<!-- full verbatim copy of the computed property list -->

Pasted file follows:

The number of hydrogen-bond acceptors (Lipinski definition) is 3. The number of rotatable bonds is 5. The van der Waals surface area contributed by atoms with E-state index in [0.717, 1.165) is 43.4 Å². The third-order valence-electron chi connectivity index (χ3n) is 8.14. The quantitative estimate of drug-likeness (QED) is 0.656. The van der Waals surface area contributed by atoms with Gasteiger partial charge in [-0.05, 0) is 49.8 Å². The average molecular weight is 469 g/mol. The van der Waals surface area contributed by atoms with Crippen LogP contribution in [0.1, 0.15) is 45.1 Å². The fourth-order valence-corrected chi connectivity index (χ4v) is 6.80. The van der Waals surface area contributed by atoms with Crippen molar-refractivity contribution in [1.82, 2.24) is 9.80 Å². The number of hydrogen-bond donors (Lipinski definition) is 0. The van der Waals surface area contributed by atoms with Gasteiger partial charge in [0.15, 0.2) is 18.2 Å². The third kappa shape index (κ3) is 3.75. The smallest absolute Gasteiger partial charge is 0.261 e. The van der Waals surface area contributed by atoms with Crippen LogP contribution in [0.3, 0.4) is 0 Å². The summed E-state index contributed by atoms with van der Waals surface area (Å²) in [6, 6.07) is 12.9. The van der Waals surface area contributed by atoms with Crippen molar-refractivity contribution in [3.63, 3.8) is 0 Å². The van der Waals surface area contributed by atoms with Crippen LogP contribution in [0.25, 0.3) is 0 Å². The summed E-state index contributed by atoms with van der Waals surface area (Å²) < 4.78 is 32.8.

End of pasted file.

The number of hydrogen-bond acceptors (Lipinski definition) is 3. The number of rotatable bonds is 5. The van der Waals surface area contributed by atoms with E-state index in [0.717, 1.165) is 43.4 Å². The third-order valence-electron chi connectivity index (χ3n) is 8.14. The quantitative estimate of drug-likeness (QED) is 0.656. The van der Waals surface area contributed by atoms with Gasteiger partial charge in [-0.05, 0) is 49.8 Å². The average molecular weight is 469 g/mol. The van der Waals surface area contributed by atoms with Crippen LogP contribution in [0.1, 0.15) is 45.1 Å². The fourth-order valence-corrected chi connectivity index (χ4v) is 6.80. The van der Waals surface area contributed by atoms with Crippen molar-refractivity contribution in [1.82, 2.24) is 9.80 Å². The number of hydrogen-bond donors (Lipinski definition) is 0. The van der Waals surface area contributed by atoms with Gasteiger partial charge in [0.15, 0.2) is 18.2 Å². The third kappa shape index (κ3) is 3.75. The smallest absolute Gasteiger partial charge is 0.261 e. The van der Waals surface area contributed by atoms with Crippen LogP contribution in [0.3, 0.4) is 0 Å². The summed E-state index contributed by atoms with van der Waals surface area (Å²) in [6, 6.07) is 12.9. The van der Waals surface area contributed by atoms with Crippen molar-refractivity contribution in [3.63, 3.8) is 0 Å². The van der Waals surface area contributed by atoms with Crippen LogP contribution in [0.25, 0.3) is 0 Å². The summed E-state index contributed by atoms with van der Waals surface area (Å²) < 4.78 is 32.8.